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Last Post 11/25/2009 6:15 PM by  Leland
How would you solve this subrogation challenge?
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Leland
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11/24/2009 10:59 PM

    I haven't started a topic in a long time, maybe we can start some new topics with problems adjusters run into and discussions on how to solve them.

    This is a fairly common problem, with a fairly simple solution that is often overlooked:

    You have adjusted the first party claim for Mrs. Smith, whose house was hit by a car insured by Acme insurance. You have made a subrogation demand against Acme for $8345.00 plus Mrs. Smith's $200.00, for a total of $8545.00. Acme has accepted liability but three months later they haven't paid the subro demand because a street light was also damaged and they haven't received a bill from the county government for the streetlight repairs. Acme is unwilling to pay until they know the amount of all of the claims because there might be a "limits issue", since the vehicle property damage policy limit was only $15,000.00.

     

    What could you do to resolve this problem? (There might be 20 different correct answers,  the solution I used was very simple but might not always work. I would love to learn if there's a different solution than I came up with)

    Ray Hall
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    11/25/2009 10:51 AM

    Great topic. I would file arbitration with AF which could make the call in lest than a month(assuming they are a member)

    dcmarlin
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    11/25/2009 2:39 PM
    If I were ACME, unless there is a statute or company policy requiring subro to be paid pro-rata, I would pay the ACV of Mrs. Smith's claim and send a letter to the insured advisng them of the possibility the loss may exceed the policy limt so they can act accordingly. Who knows, ACME may never receive a subro demand from the owner of the street light. My thought: first come - first serve.
    Gimme a bottle of anything and a glazed donut ... to go! (DLR)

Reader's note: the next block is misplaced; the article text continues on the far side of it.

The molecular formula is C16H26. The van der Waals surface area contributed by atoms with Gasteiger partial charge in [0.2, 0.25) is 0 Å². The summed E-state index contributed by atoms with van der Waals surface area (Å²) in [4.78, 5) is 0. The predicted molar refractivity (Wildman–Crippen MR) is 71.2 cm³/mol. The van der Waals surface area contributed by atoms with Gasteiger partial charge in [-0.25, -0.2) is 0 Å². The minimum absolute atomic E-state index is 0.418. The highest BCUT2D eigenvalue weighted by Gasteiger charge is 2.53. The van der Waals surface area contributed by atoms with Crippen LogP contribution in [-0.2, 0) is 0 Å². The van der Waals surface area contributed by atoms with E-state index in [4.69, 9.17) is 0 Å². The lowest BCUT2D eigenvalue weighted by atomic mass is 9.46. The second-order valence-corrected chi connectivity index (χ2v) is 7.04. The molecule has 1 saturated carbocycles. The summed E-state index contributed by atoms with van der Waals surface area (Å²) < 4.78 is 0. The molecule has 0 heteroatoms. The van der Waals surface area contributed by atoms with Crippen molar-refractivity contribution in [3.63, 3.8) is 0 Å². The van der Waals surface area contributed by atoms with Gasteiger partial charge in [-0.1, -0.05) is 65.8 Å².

wscook
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    11/25/2009 3:58 PM

    I would sue the city for installing the light post to close to the highway.

    William S Cook Public Adjuster/Umpire/Appraiser
    Medulus
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    11/25/2009 5:48 PM

    As the Acme adjuster, I also would want to make sure all parties signed off before releasing any of my limits. The first duty is to protect the insured. That includes doing everything you can to settle the claims and obtain a release for the amount of the limits or less.  The Acme insured should still be informed in writing that there is a potential claim in excess of the limits.

    It is also possible that the Acme adjuster is one of the many lazy adjusters out there who simply wait for things to come their way instead of pursuing the documentation. So, as the adjuster for the IA I would consider contacting the municipality myself, obtaining the invoice for municipal property, wrapping the damages up in a bow and presenting it to the Acme adjuster with a note that said, "Now pay me!...or incur interest from this day forth."

    Steve Ebner CPCU AIC AMIM

    "With great power comes great responsibility." (Stanley Martin Lieber, Amazing Fantasy # 15 August 1962)
    Leland
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    11/25/2009 6:15 PM
    That's basically what I did. One of the problems I have in the Los Angeles area is nobody knows which police department responded, which government agency is responsible etc.

    I went on the internet and found the Los Angeles Bureau of Street Lighting, which has a complaint form for street lights that aren't working. I filled out the form, giving them the closest intersection, and asking for a copy of their bill for the repairs. Lo and behold, a day or two later, I got the bill and forwarded it to "Acme" who then made an offer to settle with my carrier.

    But I have a lot of questions about this- what if the city never did a bill? Does Acme have the right to wait forever and not pay? Can the city's potential claim be estimated, and a successful suit made in small claims (or real court?)

    If an estimate was made for the MOST the light could cost was prepared, and then prorated with my carriers claim, would that then be an "undisputed" amount that Acme would be obligated to pay?

    Which brings up another issue that I've never really seen addressed. We know that California insurance companies have a duty to follow Fair Claims Practices even when dealing with 3rd party claimants, but what about dealing with other insurance companies, including other insurance companies that are at least partly representing third party claimants (trying to collect the victims deductible)

    I don't think arbitration works because there is no contract between my principal and Acme.

    Maybe some sort of "interpleader" court filing would be required- "we can't get paid because there is a lack of agreement between two other parties..."

    Steve- good point about demanding interest, I didn't think of that. Does that work?

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